Biology is the study of life in all its diverse forms. As a species, we have always been deeply fascinated by other living creatures. Early human's dependence on other animals and plants for food, medicine and shelter fostered an appreciation for life's interconnectedness. Modern society has rediscovered these relationships in the face of such challenges as global warming, rain forest destruction, AIDS, rising cancer rates and industrial pollution.
Our approach to biology at Elon University stresses hands-on experiences in the classroom, laboratory and field. The course of study includes off-campus experiential opportunities and research seminars that encourage creative approaches to biological problems. The focus is on science as a process, not merely a collection of established facts.
The faculty strives to provide a high-quality program that enables students to (1) develop critical thinking and problem-solving skills to better understand and meet present and future biological challenges; (2) develop competency in information retrieval, use and analysis; (3) develop an understanding of the latest technologies utilized in biological investigation; (4) acquire broad-based knowledge of biological concepts from molecules to ecosystems; and (5) acquire an experiential learning opportunity through research, internship or laboratory assistantship.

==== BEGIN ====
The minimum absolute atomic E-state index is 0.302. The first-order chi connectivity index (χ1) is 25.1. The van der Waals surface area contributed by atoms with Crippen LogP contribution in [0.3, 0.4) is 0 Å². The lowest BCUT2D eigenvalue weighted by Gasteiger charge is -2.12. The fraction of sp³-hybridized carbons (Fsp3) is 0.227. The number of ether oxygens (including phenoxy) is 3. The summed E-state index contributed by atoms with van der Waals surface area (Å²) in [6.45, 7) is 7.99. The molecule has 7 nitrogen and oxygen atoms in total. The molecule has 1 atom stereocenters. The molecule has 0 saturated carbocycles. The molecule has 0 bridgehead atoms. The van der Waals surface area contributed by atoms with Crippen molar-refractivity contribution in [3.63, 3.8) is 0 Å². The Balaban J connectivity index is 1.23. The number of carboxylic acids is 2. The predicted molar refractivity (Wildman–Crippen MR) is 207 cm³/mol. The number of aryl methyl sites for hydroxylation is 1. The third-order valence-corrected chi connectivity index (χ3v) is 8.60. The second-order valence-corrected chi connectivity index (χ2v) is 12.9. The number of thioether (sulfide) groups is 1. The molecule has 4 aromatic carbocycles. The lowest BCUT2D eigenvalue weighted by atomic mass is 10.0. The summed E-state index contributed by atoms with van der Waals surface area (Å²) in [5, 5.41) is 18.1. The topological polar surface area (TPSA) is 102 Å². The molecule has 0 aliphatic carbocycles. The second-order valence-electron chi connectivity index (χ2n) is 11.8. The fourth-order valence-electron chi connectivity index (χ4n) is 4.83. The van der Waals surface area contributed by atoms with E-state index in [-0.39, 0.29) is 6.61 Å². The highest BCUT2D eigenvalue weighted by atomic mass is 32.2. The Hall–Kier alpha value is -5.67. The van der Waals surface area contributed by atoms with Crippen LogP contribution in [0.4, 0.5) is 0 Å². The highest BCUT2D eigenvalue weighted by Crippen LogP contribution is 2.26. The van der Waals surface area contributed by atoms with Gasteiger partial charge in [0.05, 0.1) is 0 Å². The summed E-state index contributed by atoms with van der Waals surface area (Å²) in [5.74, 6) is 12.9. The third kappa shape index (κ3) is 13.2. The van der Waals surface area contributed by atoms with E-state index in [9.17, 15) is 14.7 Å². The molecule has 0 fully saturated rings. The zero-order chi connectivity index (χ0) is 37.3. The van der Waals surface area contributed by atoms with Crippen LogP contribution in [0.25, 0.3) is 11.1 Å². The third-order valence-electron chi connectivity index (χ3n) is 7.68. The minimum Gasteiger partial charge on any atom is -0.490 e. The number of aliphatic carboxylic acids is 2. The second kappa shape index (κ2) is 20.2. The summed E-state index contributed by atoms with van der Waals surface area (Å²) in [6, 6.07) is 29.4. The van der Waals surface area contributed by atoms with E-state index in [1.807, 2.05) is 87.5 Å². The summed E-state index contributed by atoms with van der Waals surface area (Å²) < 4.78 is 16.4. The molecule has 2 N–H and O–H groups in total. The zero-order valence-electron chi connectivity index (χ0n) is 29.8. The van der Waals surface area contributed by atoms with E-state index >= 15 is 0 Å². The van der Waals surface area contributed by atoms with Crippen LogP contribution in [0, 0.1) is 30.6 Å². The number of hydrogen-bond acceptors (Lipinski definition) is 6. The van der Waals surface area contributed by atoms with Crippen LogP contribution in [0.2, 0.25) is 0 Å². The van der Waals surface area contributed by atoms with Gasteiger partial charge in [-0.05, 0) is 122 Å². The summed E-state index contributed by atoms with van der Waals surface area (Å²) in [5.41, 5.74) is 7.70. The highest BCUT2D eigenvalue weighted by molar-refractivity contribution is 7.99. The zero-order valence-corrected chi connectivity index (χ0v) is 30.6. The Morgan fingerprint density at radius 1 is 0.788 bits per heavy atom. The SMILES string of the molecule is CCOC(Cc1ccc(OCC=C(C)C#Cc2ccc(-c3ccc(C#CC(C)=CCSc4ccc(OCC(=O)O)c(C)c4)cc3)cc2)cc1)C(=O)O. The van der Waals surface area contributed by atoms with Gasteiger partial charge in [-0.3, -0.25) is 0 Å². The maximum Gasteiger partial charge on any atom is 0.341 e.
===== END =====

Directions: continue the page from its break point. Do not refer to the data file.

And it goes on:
Greg Haenel, professor of biology, presented his research about how past climate change has impacted the genetic structure of lizard populations in the southwestern US at the Evolution 2016 conference.
Brandon Landreth ’11 has been able to design and implement weekly lessons on health, wellness and oral hygiene for elementary students in rural Greene County thanks to a fellowship.
The mockingbird research of Associate Professor, Dave Gammon, was featured in an article published in the Spring 2016 issue of Living Bird, a popular magazine published quarterly by the Cornell Lab of Ornithology.
Assistant Professor of Biology Jen Uno's vision for the Civic Engagement Scholars program prompted the Council on Civic Engagement to select her for the leadership role.
Amanda Chunco, assistant professor of environmental studies, and Jennifer Hamel, assistant professor of biology, took six students to the annual meeting of the Association of Southeastern Biologists March 31-April 2.